Identification of toxicity effects of Cu2O materials on C. elegans as a function of environmental ionic composition†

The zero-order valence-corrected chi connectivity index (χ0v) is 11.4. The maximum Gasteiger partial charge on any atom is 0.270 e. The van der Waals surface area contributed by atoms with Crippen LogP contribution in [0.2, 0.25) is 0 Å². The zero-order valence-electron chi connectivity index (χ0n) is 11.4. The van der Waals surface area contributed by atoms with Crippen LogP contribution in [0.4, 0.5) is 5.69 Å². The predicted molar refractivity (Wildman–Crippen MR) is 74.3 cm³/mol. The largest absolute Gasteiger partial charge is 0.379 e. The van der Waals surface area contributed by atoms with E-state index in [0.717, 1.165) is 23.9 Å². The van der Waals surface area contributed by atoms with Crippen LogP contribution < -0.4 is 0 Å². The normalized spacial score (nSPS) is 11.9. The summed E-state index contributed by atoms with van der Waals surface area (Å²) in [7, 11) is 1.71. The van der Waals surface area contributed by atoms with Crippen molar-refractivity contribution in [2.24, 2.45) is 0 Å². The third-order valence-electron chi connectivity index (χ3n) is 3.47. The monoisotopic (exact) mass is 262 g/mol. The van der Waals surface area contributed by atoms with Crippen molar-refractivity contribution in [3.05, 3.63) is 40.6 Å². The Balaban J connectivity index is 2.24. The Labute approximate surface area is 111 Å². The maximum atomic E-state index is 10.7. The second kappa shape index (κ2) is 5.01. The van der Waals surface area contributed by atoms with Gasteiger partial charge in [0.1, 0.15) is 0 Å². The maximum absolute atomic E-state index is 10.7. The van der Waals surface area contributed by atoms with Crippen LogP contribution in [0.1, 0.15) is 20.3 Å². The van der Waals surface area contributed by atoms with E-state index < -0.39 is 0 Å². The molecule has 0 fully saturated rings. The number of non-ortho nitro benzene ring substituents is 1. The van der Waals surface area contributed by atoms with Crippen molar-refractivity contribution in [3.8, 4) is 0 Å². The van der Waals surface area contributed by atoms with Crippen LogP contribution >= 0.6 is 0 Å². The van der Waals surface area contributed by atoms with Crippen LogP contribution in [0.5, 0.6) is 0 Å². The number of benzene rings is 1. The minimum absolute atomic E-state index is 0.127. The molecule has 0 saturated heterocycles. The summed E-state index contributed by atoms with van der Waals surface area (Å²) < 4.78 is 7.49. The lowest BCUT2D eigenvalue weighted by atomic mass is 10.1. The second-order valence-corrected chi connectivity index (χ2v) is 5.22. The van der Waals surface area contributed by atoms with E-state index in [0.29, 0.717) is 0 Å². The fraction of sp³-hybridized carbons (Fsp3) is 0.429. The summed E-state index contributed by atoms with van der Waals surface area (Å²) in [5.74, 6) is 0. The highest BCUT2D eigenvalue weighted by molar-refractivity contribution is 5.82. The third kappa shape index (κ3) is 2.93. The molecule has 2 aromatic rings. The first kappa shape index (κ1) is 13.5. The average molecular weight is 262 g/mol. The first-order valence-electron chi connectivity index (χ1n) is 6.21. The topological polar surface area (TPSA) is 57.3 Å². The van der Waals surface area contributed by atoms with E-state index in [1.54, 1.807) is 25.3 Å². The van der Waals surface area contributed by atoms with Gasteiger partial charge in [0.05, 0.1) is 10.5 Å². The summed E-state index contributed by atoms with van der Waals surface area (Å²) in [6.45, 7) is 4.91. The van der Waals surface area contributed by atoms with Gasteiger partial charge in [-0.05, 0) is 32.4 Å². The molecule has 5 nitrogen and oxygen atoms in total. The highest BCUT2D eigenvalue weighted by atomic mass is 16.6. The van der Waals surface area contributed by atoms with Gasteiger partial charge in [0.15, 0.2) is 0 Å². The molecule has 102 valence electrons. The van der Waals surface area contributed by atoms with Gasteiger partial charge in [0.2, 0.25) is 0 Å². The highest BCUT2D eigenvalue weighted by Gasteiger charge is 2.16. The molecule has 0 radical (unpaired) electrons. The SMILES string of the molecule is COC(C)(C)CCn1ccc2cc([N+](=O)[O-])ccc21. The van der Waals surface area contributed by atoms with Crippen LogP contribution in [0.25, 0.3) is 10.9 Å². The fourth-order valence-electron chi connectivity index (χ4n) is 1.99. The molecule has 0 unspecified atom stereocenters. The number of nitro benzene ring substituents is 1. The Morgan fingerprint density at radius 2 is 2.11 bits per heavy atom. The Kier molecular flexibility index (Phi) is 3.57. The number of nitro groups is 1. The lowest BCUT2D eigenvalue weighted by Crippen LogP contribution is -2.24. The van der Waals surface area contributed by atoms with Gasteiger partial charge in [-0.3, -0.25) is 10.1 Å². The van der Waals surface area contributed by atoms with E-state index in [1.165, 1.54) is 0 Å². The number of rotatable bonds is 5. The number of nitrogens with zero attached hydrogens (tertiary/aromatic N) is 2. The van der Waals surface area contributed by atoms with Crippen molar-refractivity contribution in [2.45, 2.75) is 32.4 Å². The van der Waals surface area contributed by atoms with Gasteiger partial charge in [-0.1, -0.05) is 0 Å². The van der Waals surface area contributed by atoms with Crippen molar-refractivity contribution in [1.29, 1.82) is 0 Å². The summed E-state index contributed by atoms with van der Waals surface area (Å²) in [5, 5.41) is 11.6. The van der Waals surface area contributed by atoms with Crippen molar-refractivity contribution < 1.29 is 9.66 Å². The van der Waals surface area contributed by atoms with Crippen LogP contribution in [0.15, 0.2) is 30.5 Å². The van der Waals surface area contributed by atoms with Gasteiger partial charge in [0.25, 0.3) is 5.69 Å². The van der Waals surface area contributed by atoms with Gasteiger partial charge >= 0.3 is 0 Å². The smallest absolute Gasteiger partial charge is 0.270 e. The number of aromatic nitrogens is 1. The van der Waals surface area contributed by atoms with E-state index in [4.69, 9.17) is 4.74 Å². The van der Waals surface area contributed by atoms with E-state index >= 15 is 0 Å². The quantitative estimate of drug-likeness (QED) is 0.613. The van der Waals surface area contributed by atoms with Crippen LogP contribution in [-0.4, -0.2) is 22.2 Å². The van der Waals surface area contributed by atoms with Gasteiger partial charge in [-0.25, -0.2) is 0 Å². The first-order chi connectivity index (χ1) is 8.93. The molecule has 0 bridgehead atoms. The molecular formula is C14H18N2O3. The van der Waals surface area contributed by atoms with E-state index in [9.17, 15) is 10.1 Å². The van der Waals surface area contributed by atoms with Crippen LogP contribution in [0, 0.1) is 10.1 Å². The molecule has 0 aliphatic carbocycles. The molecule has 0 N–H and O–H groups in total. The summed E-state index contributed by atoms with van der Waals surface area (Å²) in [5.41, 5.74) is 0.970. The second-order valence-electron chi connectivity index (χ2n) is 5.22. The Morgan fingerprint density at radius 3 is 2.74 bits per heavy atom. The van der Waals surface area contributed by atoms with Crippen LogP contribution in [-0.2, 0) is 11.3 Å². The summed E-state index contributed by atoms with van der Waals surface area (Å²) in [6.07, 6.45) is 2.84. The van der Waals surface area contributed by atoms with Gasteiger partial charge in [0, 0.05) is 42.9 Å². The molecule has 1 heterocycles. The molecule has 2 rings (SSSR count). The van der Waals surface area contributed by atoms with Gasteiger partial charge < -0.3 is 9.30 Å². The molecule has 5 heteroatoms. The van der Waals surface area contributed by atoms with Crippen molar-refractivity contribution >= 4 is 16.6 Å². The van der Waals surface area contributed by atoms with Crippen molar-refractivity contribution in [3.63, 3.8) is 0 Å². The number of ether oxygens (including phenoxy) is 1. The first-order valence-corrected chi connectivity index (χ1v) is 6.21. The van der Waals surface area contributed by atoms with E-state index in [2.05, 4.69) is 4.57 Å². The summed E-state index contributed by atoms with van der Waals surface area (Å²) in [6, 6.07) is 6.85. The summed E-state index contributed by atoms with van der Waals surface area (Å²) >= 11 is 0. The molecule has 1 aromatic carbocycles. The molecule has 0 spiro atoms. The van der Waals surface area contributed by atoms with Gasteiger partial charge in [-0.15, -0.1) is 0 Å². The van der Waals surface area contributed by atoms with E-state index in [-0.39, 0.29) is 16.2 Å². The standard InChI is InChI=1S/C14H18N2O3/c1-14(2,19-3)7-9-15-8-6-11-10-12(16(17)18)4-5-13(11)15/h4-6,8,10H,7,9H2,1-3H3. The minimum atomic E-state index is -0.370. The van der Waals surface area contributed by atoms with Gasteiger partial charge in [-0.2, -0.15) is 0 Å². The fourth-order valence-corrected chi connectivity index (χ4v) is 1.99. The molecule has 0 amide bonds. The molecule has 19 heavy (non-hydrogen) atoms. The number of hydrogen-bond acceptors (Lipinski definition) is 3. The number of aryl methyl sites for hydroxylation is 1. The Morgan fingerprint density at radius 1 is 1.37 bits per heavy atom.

Previous work has shown that spherical CuO nanomaterials show negative effects on cell and animal physiology. The biological effects of Cu2O materials, which possess unique chemical features compared to CuO nanomaterials and can be synthesized in a similarly large variety of shapes and sizes, are comparatively less studied. Here, we synthesized truncated octahedral Cu2O particles and characterized their structure, stability, and physiological effects in the nematode worm animal model, Caenorhabditis elegans. Cu2O particles were found to be generally stable in aqueous media, although the particles did show signs of oxidation and leaching of Cu2+ within hours in worm growth media. The particles were found to be especially sensitive to inorganic phosphate (PO43−) found in standard NGM nematode growth medium. Cu2O particles were observed being taken up into the nematode pharynx and detected in the lumen of the gut. Toxicity experiments revealed that treatment with Cu2O particles caused a significant reduction in animal size and lifespan. These toxic effects resembled treatment with Cu2+, but measurements of Cu leaching, worm size, and long-term behavior experiments show the particles are more toxic than expected from Cu ion leaching alone. These results suggest worm ingestion of intact Cu2O particles enhances their toxicity and behavior effects while particle exposure to environmental phosphate precipitates leached Cu2+ into biounavailable phosphate salts. Interestingly, the worms showed an acute avoidance of bacterial food with Cu2O particles, suggesting that animals can detect chemical features of the particles and/or their breakdown products and actively avoid areas with them. These results will help to understand how specific, chemically-defined particles proposed for use in polluted soil and wastewater remediation affect animal toxicity and behaviors in their natural environment.